Finally, an ELISA was performed to detect binding of antibodies specific for native CRP and mCRP to the materials in the peaks eluted from the Superdex 200® column. A direct binding ELISA was used for mCRP and mutant rCRP preparations. A ligand capture ELISA was used for native CRP preparations.
In the direct ELISA, 100 μl of each test protein (5 μg/ml) in 50 mM sodium bicarbonate buffer (pH 9.5) were placed in the wells of Nunc polystyrene plates (Scientific Supply, Shiller Park, Ill.) and incubated for 2 hours at 37° C. or 4° C. overnight. The wells were blocked with TBS (25 mM Tris-HCl, 0.15M NaCl, pH 7.4) containing 1% bovine serum albumin (BSA) (TBSA) for 60-120 min. at 37° C. The wells were washed with TBS containing 0.05% Tween 20 (TBS-wash buffer). Antibodies were serially diluted with TBS-A, and 100 μl aliquots were added to the wells and incubated for 60 min. at 37° C., followed by washing. Peroxidase-conjugated rabbit anti-mouse IgG (Southern Biotech) in TBS-A was added to the wells for 60 min. at 37° C. After washing, 100 μl ABTS substrate (2-2'azino-bis 3- ethylbenzylthiazoline-6-sulfonic acid, Sigma Chemical Co.) were added per well and incubated for about 5-15 min. at RT. Plates were read at an absorbance of 414 nm on a Titertek® multiskan plate reader (Flow Laboratories, Helsinki, Finland).
For the ligand capture ELISA, plates were incubated with 100 μl/well of PC-KLH (5 μg/ml) in bicarbonate buffer for 2 hr. at 37° C. or overnight at 4° C. Wells were blocked with TBS-A containing 2 mM CaCl2 as described above. After blocking, 100 μl/well of native CRP (5 μg/ml) in TBS-A containing 2 mM CaCl2 were added and incubated for 60 min. at 37° C. After washing, the rest of the assay was performed as described above, except that 2 mM CaCl2 was included in all buffers. PC-KLH is phosphorylcholine (PC) substituted Keyhole Limpet hemocyanin (KLH). It was prepared by incubating KLH (Sigma Chemical Co.) with paranitrophenyl phosphorylcholine (Sigma Chemical Co.) diazotized as described by Chesebro and Metzger, Biochemistry, 11:766 (1972). The final derivatization resulted in 28-52 moles PC per Mr of 1×105 KLH.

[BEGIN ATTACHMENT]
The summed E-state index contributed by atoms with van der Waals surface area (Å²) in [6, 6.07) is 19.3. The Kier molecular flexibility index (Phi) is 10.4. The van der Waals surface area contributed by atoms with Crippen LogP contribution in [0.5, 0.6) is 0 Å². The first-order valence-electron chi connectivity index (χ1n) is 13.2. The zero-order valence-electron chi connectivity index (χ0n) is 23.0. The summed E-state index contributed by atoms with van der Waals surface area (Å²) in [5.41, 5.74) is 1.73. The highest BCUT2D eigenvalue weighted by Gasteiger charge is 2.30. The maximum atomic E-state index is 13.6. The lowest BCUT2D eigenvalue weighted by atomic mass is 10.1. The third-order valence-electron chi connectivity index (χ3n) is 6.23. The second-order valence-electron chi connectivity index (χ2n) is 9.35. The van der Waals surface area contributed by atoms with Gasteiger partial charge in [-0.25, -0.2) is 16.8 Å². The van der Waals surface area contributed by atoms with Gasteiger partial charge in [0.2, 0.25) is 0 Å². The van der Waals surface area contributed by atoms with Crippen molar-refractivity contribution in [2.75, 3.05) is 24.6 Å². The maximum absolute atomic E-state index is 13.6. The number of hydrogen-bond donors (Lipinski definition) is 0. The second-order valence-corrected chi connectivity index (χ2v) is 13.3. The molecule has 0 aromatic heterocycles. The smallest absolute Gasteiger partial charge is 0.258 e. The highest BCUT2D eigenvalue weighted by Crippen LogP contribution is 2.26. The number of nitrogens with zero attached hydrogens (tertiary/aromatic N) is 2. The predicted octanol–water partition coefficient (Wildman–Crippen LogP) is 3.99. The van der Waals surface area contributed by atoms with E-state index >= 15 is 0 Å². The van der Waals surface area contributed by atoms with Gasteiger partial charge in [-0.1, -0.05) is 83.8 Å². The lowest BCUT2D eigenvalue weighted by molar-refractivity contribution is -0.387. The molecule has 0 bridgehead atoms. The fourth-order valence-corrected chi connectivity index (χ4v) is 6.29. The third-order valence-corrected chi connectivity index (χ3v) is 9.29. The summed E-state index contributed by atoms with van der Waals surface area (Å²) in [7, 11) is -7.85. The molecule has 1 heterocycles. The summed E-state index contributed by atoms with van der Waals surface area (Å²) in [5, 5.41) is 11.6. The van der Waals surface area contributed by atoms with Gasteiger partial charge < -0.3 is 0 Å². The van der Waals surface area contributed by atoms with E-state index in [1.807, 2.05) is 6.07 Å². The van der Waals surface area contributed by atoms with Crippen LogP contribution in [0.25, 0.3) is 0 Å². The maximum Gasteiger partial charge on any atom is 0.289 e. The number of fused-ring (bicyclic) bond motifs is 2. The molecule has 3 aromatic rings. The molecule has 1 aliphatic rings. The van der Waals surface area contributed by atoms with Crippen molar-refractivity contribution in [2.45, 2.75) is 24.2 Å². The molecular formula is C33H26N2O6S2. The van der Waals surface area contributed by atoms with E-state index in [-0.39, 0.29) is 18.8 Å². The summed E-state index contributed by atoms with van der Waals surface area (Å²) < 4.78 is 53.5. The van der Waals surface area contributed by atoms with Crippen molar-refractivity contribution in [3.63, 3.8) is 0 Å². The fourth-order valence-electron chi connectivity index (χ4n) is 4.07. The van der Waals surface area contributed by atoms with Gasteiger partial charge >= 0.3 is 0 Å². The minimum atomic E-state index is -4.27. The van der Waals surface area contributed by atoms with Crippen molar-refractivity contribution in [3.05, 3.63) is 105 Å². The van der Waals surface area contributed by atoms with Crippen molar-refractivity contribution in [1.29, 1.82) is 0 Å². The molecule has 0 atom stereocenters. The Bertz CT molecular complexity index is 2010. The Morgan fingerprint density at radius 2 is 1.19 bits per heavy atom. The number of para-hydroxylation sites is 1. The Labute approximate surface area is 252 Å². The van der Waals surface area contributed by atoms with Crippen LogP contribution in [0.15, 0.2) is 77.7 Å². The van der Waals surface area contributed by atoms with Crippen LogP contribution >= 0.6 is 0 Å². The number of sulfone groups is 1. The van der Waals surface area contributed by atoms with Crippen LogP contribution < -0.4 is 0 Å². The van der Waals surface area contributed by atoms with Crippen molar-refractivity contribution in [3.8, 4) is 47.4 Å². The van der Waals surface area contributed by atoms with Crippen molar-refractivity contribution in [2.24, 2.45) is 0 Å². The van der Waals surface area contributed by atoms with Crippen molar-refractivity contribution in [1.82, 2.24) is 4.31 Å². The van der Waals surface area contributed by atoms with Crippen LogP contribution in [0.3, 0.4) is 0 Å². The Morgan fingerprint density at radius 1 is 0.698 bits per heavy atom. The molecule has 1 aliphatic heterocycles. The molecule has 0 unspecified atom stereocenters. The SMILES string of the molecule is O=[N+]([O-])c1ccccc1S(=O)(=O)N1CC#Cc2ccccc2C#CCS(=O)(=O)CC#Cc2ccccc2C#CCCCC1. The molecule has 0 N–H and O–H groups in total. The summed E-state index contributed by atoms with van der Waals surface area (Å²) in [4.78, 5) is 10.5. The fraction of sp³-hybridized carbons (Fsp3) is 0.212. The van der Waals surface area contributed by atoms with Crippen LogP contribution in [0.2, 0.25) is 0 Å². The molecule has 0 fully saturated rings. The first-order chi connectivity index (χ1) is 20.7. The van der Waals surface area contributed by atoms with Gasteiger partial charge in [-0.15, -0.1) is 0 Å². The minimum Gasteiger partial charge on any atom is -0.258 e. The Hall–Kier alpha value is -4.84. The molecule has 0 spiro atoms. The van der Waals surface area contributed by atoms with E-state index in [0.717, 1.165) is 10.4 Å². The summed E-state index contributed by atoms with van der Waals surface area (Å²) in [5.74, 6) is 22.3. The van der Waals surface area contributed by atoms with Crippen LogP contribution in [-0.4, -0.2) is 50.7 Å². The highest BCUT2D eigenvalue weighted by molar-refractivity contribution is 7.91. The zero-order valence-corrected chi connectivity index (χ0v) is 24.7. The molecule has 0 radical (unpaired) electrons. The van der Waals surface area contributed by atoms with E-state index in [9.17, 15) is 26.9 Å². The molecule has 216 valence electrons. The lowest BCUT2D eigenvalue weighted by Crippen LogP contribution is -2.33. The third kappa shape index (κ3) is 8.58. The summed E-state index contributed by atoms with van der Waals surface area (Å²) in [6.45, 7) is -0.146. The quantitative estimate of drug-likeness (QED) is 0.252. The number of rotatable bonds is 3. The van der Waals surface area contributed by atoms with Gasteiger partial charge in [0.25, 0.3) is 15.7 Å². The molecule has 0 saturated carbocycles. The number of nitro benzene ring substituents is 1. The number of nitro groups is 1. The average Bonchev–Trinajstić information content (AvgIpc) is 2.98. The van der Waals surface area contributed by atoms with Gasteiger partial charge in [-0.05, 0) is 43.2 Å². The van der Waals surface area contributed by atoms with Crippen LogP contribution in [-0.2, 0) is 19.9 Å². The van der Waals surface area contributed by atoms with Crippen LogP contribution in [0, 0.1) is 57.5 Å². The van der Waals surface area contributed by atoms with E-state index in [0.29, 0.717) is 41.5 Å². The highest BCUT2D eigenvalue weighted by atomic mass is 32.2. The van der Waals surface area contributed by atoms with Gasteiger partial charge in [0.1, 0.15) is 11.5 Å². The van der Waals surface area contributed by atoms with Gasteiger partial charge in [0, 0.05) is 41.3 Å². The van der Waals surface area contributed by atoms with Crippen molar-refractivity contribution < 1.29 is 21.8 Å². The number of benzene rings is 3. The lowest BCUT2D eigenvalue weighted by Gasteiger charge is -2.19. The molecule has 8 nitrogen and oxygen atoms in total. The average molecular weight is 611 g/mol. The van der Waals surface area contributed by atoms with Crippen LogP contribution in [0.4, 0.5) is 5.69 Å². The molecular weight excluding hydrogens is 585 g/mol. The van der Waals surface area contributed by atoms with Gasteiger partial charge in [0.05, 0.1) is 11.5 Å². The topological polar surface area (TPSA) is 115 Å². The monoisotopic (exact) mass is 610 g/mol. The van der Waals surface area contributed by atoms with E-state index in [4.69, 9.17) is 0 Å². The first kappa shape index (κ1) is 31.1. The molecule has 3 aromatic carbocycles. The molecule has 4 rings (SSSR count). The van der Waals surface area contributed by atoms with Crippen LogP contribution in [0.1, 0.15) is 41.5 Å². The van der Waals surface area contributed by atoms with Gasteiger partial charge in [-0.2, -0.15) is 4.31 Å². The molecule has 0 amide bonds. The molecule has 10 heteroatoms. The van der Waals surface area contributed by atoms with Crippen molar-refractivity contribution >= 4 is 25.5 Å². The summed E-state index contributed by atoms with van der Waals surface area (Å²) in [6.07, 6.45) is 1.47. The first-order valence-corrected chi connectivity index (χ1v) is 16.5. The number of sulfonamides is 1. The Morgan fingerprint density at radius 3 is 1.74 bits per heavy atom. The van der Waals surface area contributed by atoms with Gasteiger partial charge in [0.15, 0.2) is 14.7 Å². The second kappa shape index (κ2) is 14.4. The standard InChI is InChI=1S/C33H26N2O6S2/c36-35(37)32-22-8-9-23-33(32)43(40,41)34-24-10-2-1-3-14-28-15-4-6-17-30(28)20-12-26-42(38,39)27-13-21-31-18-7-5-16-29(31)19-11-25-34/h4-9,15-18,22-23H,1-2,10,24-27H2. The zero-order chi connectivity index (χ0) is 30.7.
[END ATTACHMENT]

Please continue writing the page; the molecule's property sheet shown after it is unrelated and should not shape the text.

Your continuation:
The results of these ELISAs are shown in FIGS. 4A-C. FIG. 4A shows the reactivity of mCRP, mutant rCRP and native CRP with mAb 1D6. As expected mAb 1D6 reacted with native CRP but not with mCRP. Also, mutant rCRP reacted like mCRP and unlike native CRP, indicating that the native CRP epitope recognized by mAb 1D6 is not expressed on mutant rCRP.
FIG. 4B shows the reactivity of mCRP and mutant rCRP with mAb 3H12. Monoclonal antibody 3H12 is specific for an antigenic determinant found on the C-terminal octapeptide of mCRP. As expected mAb 3H12 reacted with mCRP. As shown, mutant rCRP, like mCRP, reacted with mAb 3H12, indicating that the neo-CRP epitope recognized by mAb 3H12 is also expressed on mutant rCRP.
FIG. 4C shows the reactivity of mCRP and mutant rCRP with goat anti-neo-CRP-HRP polyclonal antiserum. As shown, mutant rCRP reacted with goat anti-neo-CRP-HRP in a manner similar to mCRP. This suggests that the recombinant mutant protein is antigenically very similar to mCRP.
Six to seven week old specific pathogen free ICR mice were obtained from CLEA Japan, Ltd., Tokyo, Japan, and climatized for three weeks. Bone marrow cells were then harvested from mice femurs.